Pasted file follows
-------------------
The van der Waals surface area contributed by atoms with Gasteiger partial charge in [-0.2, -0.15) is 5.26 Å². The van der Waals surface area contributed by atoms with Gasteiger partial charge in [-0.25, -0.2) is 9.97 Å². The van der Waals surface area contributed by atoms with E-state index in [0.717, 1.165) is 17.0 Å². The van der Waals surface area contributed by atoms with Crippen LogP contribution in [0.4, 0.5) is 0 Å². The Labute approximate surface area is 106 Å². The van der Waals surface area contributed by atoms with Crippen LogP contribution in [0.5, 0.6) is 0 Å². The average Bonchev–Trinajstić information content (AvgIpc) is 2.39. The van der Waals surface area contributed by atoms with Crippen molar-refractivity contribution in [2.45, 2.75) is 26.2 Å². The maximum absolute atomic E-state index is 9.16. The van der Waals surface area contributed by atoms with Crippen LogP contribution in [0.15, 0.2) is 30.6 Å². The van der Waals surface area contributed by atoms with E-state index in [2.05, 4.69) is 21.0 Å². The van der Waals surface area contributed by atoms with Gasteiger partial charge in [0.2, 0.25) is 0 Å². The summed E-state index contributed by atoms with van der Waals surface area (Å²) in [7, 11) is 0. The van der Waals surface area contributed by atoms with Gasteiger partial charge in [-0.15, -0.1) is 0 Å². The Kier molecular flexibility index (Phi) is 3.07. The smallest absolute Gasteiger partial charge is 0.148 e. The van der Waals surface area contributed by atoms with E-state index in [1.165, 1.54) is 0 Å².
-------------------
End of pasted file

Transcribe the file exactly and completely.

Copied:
The van der Waals surface area contributed by atoms with Gasteiger partial charge in [-0.2, -0.15) is 5.26 Å². The van der Waals surface area contributed by atoms with Gasteiger partial charge in [-0.25, -0.2) is 9.97 Å². The van der Waals surface area contributed by atoms with E-state index in [0.717, 1.165) is 17.0 Å². The van der Waals surface area contributed by atoms with Crippen LogP contribution in [0.4, 0.5) is 0 Å². The Labute approximate surface area is 106 Å². The van der Waals surface area contributed by atoms with Crippen LogP contribution in [0.5, 0.6) is 0 Å². The average Bonchev–Trinajstić information content (AvgIpc) is 2.39. The van der Waals surface area contributed by atoms with Crippen molar-refractivity contribution in [2.45, 2.75) is 26.2 Å². The maximum absolute atomic E-state index is 9.16. The van der Waals surface area contributed by atoms with Crippen LogP contribution in [0.15, 0.2) is 30.6 Å². The van der Waals surface area contributed by atoms with E-state index in [2.05, 4.69) is 21.0 Å². The van der Waals surface area contributed by atoms with Gasteiger partial charge in [0.2, 0.25) is 0 Å². The summed E-state index contributed by atoms with van der Waals surface area (Å²) in [7, 11) is 0. The van der Waals surface area contributed by atoms with Gasteiger partial charge in [-0.15, -0.1) is 0 Å². The Kier molecular flexibility index (Phi) is 3.07. The smallest absolute Gasteiger partial charge is 0.148 e. The van der Waals surface area contributed by atoms with E-state index in [1.165, 1.54) is 0 Å².